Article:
RISHI TO THE RESCUE

TODAY’S BLOG

RISHI TO THE RESCUE

Well – I, perhaps like you have just watched Friday (20th March 2020) evening’s PM announcement. It included a huge set of commitments and financial stimulus from the Chancellor Rishi Sunak. I’m just going to leave it here, with a slight lump in my throat, that this is fantastic news. Compassion and help. The enormity of his financial package will eb scrutinised and assessed, but the point is bluntly – a shot of confidence, we are in this mess together and we will help each other out of it.

There is fantastic news for employers, with a scheme to pay 80% of salary up to £2,500 a month. That is a huge commitment. July 31st self-employed tax payment can be deferred until January 2021 and VAT is also deferred by 3 months. This is not saying that taxes will not be paid but giving a very direct and real injection of cash into the system to protect each one of us.

The detail we will turn to, but for now, I’m going down the path of the optimist and if my hunch is right, Rishi has just scored a hat trick in the world cup final… well the equivalent. I hope you agree that this is good news. We rise together.

RISHI TO THE RESCUE

Dominic Thomas
Solomons IFA

You can read more articles about Pensions, Wealth Management, Retirement, Investments, Financial Planning and Estate Planning on my blog which gets updated every week. If you would like to talk to me about your personal wealth planning and how we can make you stay wealthier for longer then please get in touch by calling 08000 736 273 or email info@solomonsifa.co.uk

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Solomon’s Independent Financial Advisers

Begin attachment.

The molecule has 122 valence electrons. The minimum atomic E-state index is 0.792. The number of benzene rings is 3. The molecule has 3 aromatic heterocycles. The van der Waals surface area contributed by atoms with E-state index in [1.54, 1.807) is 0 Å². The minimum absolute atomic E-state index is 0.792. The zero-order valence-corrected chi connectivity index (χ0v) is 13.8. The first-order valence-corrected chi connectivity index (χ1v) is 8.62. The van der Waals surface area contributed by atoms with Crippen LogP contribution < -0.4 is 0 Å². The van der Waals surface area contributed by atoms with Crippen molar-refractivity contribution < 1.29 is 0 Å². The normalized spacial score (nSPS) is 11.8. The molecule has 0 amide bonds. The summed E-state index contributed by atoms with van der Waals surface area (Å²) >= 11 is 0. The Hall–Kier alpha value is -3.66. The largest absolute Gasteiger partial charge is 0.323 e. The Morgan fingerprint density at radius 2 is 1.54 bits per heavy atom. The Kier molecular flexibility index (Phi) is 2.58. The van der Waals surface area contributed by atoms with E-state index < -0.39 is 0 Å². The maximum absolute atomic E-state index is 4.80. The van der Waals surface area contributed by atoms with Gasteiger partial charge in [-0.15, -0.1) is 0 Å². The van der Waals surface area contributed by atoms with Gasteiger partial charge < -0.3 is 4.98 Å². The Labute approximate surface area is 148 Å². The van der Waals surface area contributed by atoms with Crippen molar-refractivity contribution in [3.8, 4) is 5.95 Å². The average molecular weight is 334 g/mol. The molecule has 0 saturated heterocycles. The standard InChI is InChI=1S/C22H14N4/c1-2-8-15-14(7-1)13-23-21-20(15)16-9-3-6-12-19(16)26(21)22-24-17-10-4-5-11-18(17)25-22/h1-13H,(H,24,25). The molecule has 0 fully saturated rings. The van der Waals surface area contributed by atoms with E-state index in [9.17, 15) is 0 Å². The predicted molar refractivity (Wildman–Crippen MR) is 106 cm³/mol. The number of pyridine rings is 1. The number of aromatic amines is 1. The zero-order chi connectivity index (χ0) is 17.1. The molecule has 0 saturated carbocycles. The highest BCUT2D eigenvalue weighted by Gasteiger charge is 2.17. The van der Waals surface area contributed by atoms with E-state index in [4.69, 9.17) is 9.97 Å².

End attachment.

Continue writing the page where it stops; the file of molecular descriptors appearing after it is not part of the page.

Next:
The Old Bakery, 2D Edna Road, Raynes Park, London, SW20 8BT

Email – info@solomonsifa.co.uk 
Call – 020 8542 8084

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GET IN TOUCH

Solomon’s Independent Financial Advisers
The Old Bakery, 2D Edna Road, Raynes Park, London, SW20 8BT

Email – info@solomonsifa.co.uk    Call – 020 8542 8084

WHAT WE’RE ALL ABOUT

If you would like a no-nonsense one page document explaining what financial planning is all about please enter your email here.

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RISHI TO THE RESCUE2020-03-20T17:43:21+00:00

Talking Money…. again

Talking Money… again

As you will have gathered from the plethora of adverts in the weekend papers and advertising hoardings everywhere, the tax year is coming to a close. This means it is your last chance to use up your 2016/17 ISA allowance of £15,240 or perhaps a Junior ISA for those young enough.

This tax year has had many unwelcome changes, most significantly the pension tapered annual allowance, which has reduced the annual allowance (normally capped at £40,000) to a £10,000. This applies to anyone with “adjusted income” over £150,000. But that doesn’t make you “safe” if you don’ earn £150,000. As the annual allowance is £40,000, the maths starts at £110,000 of income. Pension contributions paid are added to income, indeed any income, be it rent, dividends or interest are all counted. So many may well find that they have exceeded the annual allowance.

Deliberate Complexity

Yes, the Government could have made things easier, but why bother when there are so many willing voters who will forget the hassle at the ballot box. In fact, Mr Hammond, the Chancellor has had two opportunities to abolish this utterly ludicrous rule in either in his Autumn Statement or his Budget last week. There are tax penalties and charges if this is exceeded and you don’t have any unused relief from any of the three previous tax years 2015/16, 2014/15 and 2013/14. Pensions have the ability to go back 3 tax years if you exceed your annual allowance.

Shrinking heads?

To provide a little more context – ten years ago, the annual allowance was £215,000 in 2006/17, it rose each tax year to £255,000 by 2010/11. It was then slashed to £50,000 for 2011/12 and remained at that level until 2014/15 when it became £40,000. Today in 2016/17 it is likely to be £10,000 for many high earners.